# The View From Mathematics

I have a lot of respect for Professor Sylvia Serfaty. Not only is she a brilliant and esteemed mathematician, but she recently brought two of my favourite things together when she said this:

“You enjoy solving a problem if you have difficulty solving it. The fun is in the struggle with a problem that resists. It’s the same kind of pleasure as with hiking: You hike uphill and it’s tough and you sweat, and at the end of the day the reward is the beautiful view.”

There is a certain exhilaration you feel when – after carrying a heavy pack on your back for kilometres on end through mud, up hills, feeling that gross sweat trickle down your back, and running out of things to say to your hiking partners – you arrive at your destination. There you are in the middle of dense bushland, with not a roof, road or electricity wire in sight. Instead, stretched out around is unending greenery and the vastness of the sky above. You are in a patch of the world that very, very few people will ever get to see. And yes, you can be proud in knowing that you worked hard to get there.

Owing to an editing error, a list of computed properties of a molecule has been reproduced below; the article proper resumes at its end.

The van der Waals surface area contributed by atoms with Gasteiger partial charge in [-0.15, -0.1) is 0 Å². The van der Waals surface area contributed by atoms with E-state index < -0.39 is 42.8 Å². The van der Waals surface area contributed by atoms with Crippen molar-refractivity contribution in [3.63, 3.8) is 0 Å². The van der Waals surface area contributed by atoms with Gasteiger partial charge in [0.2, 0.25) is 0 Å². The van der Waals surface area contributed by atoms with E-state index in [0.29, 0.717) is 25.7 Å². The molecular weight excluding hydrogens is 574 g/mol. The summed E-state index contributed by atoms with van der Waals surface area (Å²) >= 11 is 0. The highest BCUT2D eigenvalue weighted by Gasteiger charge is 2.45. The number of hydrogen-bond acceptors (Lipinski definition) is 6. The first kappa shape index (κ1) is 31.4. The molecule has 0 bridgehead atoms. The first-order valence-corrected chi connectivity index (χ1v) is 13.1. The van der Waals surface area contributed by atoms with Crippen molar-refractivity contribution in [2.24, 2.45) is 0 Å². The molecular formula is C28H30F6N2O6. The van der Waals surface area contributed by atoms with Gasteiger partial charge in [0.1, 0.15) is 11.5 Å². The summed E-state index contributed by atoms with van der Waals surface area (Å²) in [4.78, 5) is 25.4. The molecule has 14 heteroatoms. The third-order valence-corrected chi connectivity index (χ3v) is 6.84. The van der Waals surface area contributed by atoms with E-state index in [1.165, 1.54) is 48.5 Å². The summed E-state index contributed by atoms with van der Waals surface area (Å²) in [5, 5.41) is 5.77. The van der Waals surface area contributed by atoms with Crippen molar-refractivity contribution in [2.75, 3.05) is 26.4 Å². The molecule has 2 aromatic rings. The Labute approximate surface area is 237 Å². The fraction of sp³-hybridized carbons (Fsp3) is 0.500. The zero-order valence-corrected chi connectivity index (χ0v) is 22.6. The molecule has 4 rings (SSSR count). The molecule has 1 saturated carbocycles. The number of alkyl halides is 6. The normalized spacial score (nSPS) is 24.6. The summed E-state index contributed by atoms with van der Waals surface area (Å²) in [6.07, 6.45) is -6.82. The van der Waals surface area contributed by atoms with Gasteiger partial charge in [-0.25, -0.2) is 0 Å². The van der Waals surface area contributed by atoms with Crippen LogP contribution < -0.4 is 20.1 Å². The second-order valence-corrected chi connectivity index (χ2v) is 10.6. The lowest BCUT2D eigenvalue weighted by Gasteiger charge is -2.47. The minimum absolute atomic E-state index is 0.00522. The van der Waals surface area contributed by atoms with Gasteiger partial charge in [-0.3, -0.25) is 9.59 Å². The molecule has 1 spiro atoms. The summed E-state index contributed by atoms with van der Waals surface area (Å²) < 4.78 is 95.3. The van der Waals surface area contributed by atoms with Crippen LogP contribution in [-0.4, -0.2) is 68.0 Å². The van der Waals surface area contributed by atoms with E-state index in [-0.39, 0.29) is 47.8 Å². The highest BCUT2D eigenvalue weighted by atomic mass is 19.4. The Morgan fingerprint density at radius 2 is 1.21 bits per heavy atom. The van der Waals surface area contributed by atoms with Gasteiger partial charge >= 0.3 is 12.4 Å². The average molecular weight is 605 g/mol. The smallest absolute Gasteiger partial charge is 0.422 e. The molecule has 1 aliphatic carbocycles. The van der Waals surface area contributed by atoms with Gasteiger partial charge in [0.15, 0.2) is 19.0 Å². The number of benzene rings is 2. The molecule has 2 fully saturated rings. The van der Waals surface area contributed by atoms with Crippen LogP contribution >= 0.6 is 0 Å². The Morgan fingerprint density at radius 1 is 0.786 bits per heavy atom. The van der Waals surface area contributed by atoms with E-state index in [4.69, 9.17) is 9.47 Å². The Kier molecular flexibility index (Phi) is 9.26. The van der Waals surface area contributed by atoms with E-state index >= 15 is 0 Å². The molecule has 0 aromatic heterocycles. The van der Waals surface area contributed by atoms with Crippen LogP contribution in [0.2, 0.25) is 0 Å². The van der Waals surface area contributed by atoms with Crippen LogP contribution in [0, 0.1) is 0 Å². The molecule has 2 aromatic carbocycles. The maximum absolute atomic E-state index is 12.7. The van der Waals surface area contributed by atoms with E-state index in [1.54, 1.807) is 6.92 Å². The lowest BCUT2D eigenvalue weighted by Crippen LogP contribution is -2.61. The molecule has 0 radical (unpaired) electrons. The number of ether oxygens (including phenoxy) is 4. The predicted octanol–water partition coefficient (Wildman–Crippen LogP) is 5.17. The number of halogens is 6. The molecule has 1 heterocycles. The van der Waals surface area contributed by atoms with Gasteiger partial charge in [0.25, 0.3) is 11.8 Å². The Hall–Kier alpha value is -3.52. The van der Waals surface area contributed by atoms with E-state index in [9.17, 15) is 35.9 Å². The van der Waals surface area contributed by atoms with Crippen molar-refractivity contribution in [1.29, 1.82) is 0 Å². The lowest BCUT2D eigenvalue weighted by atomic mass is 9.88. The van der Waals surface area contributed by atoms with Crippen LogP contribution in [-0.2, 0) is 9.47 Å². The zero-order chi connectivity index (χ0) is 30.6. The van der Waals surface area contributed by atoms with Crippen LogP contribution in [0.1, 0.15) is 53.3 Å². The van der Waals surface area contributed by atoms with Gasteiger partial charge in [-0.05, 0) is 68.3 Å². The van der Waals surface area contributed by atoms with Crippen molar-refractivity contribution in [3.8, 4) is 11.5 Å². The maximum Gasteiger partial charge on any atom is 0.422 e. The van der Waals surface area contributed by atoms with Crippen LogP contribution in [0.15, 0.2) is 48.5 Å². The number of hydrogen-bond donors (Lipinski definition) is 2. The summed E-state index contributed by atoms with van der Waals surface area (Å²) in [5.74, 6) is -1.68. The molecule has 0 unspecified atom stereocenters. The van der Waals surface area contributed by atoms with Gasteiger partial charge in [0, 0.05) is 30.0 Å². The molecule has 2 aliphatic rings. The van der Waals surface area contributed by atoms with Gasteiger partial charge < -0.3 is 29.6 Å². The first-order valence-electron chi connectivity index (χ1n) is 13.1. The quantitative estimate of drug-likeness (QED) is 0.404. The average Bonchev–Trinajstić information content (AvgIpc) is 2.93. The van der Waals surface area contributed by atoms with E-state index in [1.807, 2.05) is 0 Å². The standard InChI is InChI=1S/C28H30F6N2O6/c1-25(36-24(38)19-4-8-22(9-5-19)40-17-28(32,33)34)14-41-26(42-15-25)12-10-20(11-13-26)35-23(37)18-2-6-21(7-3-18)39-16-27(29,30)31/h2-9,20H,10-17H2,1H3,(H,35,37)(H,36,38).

And this natural beauty can be compared to maths?!

Just like hiking, there is much in the journey of problem solving that is hard work and will challenge you. Mathematicians – and I use that term broadly, to describe educators, academics, students and those who are in some way engaged in the field – take joy in getting to the destination. Problem solving is not like relying on your GPS to get somewhere, where each step you are told what to do next. “At the roundabout take the third exit. In five hundred metres, use the second from the left lane to turn left. You have arrived at your destination.” Nope. Why would we bother with mathematics if it was that mundanely easy? It’s hard and mathematicians knowingly struggle. Serfaty took nearly 18 years to solve one problem. She’s also not the first to show such extreme mathematical persistence (e.g. Andrew Wiles‘ momentous  journey with Fermat’s Last Theorem).

On solving a problem, mathematicians reach a point of (sometimes momentary) finality. There is perspective on the method used to get there- what was effective, what held them back, how they failed, but then learned from it. And, just like the hiker’s view, there is immense satisfaction that comes with overcoming your own personal limitations to arrive somewhere new.

(As inspired by Serfaty and Ben Orlin)